No matter what you are still dealing with people and people making bad decisions.

Posted by: goodsnake at June 15, 2010 10:34 AM

Chris,

You're doing it wrong.

You have to pump them all into the pipe; otherwise you won't clog the leak. Beyond that, excellent plan.

I reminded of a SunTzu story ( extremely shortened and badly summarized ):
To prove to the prince that he could command an army, the prince told SunTzu to turn his harem girls into a fighting force. SunTzu broke them into ranks, picked a few to be essentially sergeants, taught em a few moves, and said "Go". They giggled and sucked. So he explained it again to them, and again same results. Then he had the sergeants beheaded in front of the ranks. Then tried again, and they were ready for war.

Moral is: Without chopping off a few heads, the ranks won't know that you are serious. These companies aren't playing fun and games here ( when was the last major scandal with Milton Bradley or Disney where workers died? ); they are providing the backbones of our civilization here. So we should expect them to take it a bit seriously.

There should be room in the pipe for the lawyers and accountants who advised them that being willful and egregious was defend-able in court and on the fiscally smart as well.

Man, thanks for sharing this one.

Austin

Posted by: metawizard2 at June 15, 2010 10:43 AM

But, given what we've seen so far this year - financial institutions tanking, oil companies putting profit over safety or the environment, and drug companies choosing to look the other way at the expense of kids' lives - are you still so sure big business is the way to go?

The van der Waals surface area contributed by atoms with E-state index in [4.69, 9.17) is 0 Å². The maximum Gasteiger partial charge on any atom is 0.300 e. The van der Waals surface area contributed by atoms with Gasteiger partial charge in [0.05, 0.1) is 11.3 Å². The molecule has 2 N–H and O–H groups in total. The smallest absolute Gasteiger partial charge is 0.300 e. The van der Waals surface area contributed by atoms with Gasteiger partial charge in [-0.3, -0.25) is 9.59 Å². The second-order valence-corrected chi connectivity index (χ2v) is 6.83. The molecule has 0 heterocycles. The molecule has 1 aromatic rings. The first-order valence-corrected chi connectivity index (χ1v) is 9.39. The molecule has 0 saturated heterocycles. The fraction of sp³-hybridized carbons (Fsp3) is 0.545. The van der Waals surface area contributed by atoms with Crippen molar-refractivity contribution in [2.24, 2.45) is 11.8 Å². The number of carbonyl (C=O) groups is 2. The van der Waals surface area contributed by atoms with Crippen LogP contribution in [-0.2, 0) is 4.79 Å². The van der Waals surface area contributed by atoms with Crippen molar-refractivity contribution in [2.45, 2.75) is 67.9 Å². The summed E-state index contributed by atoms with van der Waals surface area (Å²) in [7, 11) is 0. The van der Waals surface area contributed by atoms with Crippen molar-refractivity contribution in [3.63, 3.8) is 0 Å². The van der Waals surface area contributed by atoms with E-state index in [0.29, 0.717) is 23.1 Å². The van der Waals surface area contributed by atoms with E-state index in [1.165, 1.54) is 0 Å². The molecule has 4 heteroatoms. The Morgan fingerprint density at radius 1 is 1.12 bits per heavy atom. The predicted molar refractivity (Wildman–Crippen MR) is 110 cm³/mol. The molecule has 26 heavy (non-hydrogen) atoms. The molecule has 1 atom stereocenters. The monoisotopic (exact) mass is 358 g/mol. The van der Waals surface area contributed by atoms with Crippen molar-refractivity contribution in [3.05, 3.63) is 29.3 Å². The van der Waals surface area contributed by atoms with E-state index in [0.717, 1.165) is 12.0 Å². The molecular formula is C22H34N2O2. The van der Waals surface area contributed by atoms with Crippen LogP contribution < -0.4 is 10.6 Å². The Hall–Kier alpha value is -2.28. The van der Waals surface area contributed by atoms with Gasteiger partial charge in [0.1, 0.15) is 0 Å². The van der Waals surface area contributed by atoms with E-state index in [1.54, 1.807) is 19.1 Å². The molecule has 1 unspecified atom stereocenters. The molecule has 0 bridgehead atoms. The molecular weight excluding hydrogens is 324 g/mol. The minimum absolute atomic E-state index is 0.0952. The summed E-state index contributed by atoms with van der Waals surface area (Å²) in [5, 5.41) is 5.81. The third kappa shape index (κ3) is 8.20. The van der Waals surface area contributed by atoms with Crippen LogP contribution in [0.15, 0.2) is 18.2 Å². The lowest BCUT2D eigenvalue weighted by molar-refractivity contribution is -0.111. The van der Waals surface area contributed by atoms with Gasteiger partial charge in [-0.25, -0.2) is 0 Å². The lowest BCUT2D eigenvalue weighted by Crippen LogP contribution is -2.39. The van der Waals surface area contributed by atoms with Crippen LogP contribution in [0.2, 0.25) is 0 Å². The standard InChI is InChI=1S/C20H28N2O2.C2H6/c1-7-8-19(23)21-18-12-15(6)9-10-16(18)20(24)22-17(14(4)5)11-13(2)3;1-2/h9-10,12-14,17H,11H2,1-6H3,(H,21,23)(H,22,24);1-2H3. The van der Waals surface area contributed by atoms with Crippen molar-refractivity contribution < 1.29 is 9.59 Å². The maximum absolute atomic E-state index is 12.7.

My biggest concern is that the government just isn't going to be the lesser of two evils. I'm pretty sure we're doomed regardless of who is in charge.

Posted by: Katie at June 15, 2010 12:28 PM

Greed. The worst part to me about massive oil leak is that I read early on that if they just blew it up--the damage to the environment would have been minimal. The problem is that BP doesn't care about the damages, it is the money they would loose from all this oil.

Makes so sense to me, BP collects massive profits from drilling and yet they can't follow proper safety procedures and/or move mountains when they cause a monumental disaster in someone's backyard that they alone caused.

I didn't realize how long it took for Exxon to pay for the Alaska spill until this disaster. Companies have too much wiggle room in situations like this and they should be forced to pay immediately.

Posted by: One Mom's Opinion at June 15, 2010 4:23 PM

Basically this pisses me off enough that I have absolutely no intelligent comment, but, yeah, word. Asshats. No, too mild. Definitely fucktards.

Posted by: Heather at June 15, 2010 6:28 PM

It's a family company meaning they take care of their own ... sort of in the Godfather sense...

Don't get me started on BP.

Posted by: Nat at June 15, 2010 9:55 PM

I see alot of finger pointing to BP (quite rightly) but no Americans questioning themselves and their usage of oil. American's are notoriously greedy for oil. It concerns me that even this disaster hasn't made Americans think about where their oil comes from and at what cost. The American usage of oil is extreme, it's not normal and people should take an honest look at themselves.

I had an American friend from University and still keep in touch with her now she's living back in the US, her youngest child is starting school in August and she was so thrilled to get him enrolled in a particular school because it was just a 5 minute drive for her. That attitude really has to change because whilst American's are using oil like that then they really have no grounds to start pointing the finger elsewhere, I really can't stomach to see Americans complaining, they've caused this disaster. They enabled BP.

One moment it's complaining about the price of oil and shouting out 'Drill baby drill', and then it's complaining about the inevitable disaster, and pretty soon I predict American's complaining once again about the price of oil and wanting more oil at any cost.

Posted by: Leah at June 16, 2010 2:24 PM